AI can be biased, studies reveal
AI has become a handy tool for simplifying our life. AI is already a key player behind online giants like Google Facebook. The technology has seen so much advancement that it can even pick the right medical treatment for a patient. However, it has also been found that AI can favor prejudice at times. While AI programs look perfect with their decision-making capability, there are data available to show that they can mimic existing biases.
It has been found that the AI algorithm COMPAS has been prejudiced against African Americans. Used by the US, COMPAS is a program that helps decide on declaring the punishment for an offender by forecasting the probability of a defendant repeating offenses. In May 2016, ProPublica let out the results of a study that it had carried out to check whether COMPAS is prejudiced. The study showed that COMPAS forecasted that African Americans have more probability of repeating the offenses and put in jail than they really do. Apparently, AI was not even better than random internet users in making the right decision in this case.
Unjustifiable focus on certain minorities
The algorithm PredPol was popular as a program that predicts the time and location of future crimes. However, in 2016, the Human Rights Data Analysis Group revealed based on a study that PredPol could make police officers unwarrantedly put the focus on certain localities. When a simulation was carried out on PredPol for drug-related crimes in Oakland, it was found that the program often directed cops to places where ethnic people live. In another study, Suresh Venkatasubramanian of the University of Utah showed that the program can make the ethnic biases even worse, as it causes a “feedback loop”. This is because the program gets its inputs from police reports rather than actual crime rates.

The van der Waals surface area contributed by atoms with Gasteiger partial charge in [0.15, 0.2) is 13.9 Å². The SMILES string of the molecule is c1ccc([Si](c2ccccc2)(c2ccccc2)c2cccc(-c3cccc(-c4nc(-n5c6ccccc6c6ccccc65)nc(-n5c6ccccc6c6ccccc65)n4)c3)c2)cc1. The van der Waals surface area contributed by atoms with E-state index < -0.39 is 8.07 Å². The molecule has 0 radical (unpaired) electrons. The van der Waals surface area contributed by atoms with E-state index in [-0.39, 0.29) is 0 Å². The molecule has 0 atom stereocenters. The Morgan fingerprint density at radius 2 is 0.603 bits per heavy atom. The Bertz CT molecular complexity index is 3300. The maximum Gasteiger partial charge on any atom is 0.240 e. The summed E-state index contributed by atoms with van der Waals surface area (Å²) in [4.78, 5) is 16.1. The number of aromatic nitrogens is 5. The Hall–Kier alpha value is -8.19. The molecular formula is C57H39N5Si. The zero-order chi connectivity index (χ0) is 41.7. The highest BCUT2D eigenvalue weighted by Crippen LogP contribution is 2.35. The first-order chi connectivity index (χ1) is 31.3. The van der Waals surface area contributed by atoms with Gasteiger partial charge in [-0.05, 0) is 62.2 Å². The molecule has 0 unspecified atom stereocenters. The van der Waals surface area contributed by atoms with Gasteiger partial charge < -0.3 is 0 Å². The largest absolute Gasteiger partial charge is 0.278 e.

Preference to white people
Law enforcement officials these days use face recognition for picking the race and gender bias. MIT’s Joy Buolamwini has shown that popular gender-related algorithms like Microsoft, IBM, and China’s Megvii can pick an individual’s gender from a snap ninety-nine percent of the time. However, this was effective only for white males. The AI program succeeded only thirty-five percent of the time for black females.
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Prejudice against women
While twenty-seven percent of US CEOs are women, only eleven percent of image search results on Google for “CEO” showed females, according to a study. This indicates that even AI can be biased like humans are. And there’s a study by Anupam Datta of Carnegie Mellon University that has proven that Google’s ad system correlated high paying jobs to males a lot more than to females.
FB’s translation system triggers hullaballoo
In 2017, Israeli cops arrested a Palestinian construction worker because he had made an FB status update with a snap of him standing near a bulldozer with the Hebrew title “yusbihuhum”. Actually, the Arabic for “good morning” looks similar to “attack them,” and FB’s translation system saw it as “attack them.” The cops carried out an enquiry on the Palestinian man, assuming that he was likely to use the bulldozer for an attack. FB later apologized for the error.